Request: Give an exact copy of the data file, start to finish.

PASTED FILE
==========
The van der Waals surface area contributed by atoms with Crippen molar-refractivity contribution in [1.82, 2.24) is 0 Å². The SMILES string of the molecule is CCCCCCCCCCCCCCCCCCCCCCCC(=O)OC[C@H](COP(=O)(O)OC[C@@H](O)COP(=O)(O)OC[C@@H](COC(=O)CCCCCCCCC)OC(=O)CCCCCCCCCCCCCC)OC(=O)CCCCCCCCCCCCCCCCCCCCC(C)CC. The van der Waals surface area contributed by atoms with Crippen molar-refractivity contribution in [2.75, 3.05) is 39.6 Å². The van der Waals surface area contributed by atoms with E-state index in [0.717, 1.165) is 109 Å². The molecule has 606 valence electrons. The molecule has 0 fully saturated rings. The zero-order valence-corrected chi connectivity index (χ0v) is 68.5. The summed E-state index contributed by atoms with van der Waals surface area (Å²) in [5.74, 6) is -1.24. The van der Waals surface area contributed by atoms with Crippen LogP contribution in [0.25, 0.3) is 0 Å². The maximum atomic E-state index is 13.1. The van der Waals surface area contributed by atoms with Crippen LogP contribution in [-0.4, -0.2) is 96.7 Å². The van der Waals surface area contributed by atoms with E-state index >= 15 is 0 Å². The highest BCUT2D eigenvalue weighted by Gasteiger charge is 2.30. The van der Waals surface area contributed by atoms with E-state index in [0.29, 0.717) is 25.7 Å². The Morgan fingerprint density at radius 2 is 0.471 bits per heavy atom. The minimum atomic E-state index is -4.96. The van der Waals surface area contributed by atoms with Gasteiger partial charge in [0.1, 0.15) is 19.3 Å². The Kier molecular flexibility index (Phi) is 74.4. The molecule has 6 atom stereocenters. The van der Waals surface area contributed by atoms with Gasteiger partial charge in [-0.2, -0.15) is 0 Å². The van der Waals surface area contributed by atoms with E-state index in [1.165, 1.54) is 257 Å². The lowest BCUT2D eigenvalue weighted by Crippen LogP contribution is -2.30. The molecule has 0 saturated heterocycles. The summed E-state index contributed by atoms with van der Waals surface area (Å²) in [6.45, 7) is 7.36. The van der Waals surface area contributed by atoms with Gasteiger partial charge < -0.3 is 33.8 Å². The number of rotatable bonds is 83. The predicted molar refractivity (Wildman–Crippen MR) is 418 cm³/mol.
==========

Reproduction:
The van der Waals surface area contributed by atoms with Crippen molar-refractivity contribution in [1.82, 2.24) is 0 Å². The SMILES string of the molecule is CCCCCCCCCCCCCCCCCCCCCCCC(=O)OC[C@H](COP(=O)(O)OC[C@@H](O)COP(=O)(O)OC[C@@H](COC(=O)CCCCCCCCC)OC(=O)CCCCCCCCCCCCCC)OC(=O)CCCCCCCCCCCCCCCCCCCCC(C)CC. The van der Waals surface area contributed by atoms with Crippen molar-refractivity contribution in [2.75, 3.05) is 39.6 Å². The van der Waals surface area contributed by atoms with E-state index in [0.717, 1.165) is 109 Å². The molecule has 606 valence electrons. The molecule has 0 fully saturated rings. The zero-order valence-corrected chi connectivity index (χ0v) is 68.5. The summed E-state index contributed by atoms with van der Waals surface area (Å²) in [5.74, 6) is -1.24. The van der Waals surface area contributed by atoms with Crippen LogP contribution in [0.25, 0.3) is 0 Å². The maximum atomic E-state index is 13.1. The van der Waals surface area contributed by atoms with Crippen LogP contribution in [-0.4, -0.2) is 96.7 Å². The van der Waals surface area contributed by atoms with E-state index >= 15 is 0 Å². The highest BCUT2D eigenvalue weighted by Gasteiger charge is 2.30. The van der Waals surface area contributed by atoms with E-state index in [0.29, 0.717) is 25.7 Å². The Morgan fingerprint density at radius 2 is 0.471 bits per heavy atom. The minimum atomic E-state index is -4.96. The van der Waals surface area contributed by atoms with Gasteiger partial charge in [0.1, 0.15) is 19.3 Å². The Kier molecular flexibility index (Phi) is 74.4. The molecule has 6 atom stereocenters. The van der Waals surface area contributed by atoms with Gasteiger partial charge in [-0.2, -0.15) is 0 Å². The van der Waals surface area contributed by atoms with E-state index in [1.165, 1.54) is 257 Å². The lowest BCUT2D eigenvalue weighted by Crippen LogP contribution is -2.30. The molecule has 0 saturated heterocycles. The summed E-state index contributed by atoms with van der Waals surface area (Å²) in [6.45, 7) is 7.36. The van der Waals surface area contributed by atoms with Gasteiger partial charge < -0.3 is 33.8 Å². The number of rotatable bonds is 83. The predicted molar refractivity (Wildman–Crippen MR) is 418 cm³/mol.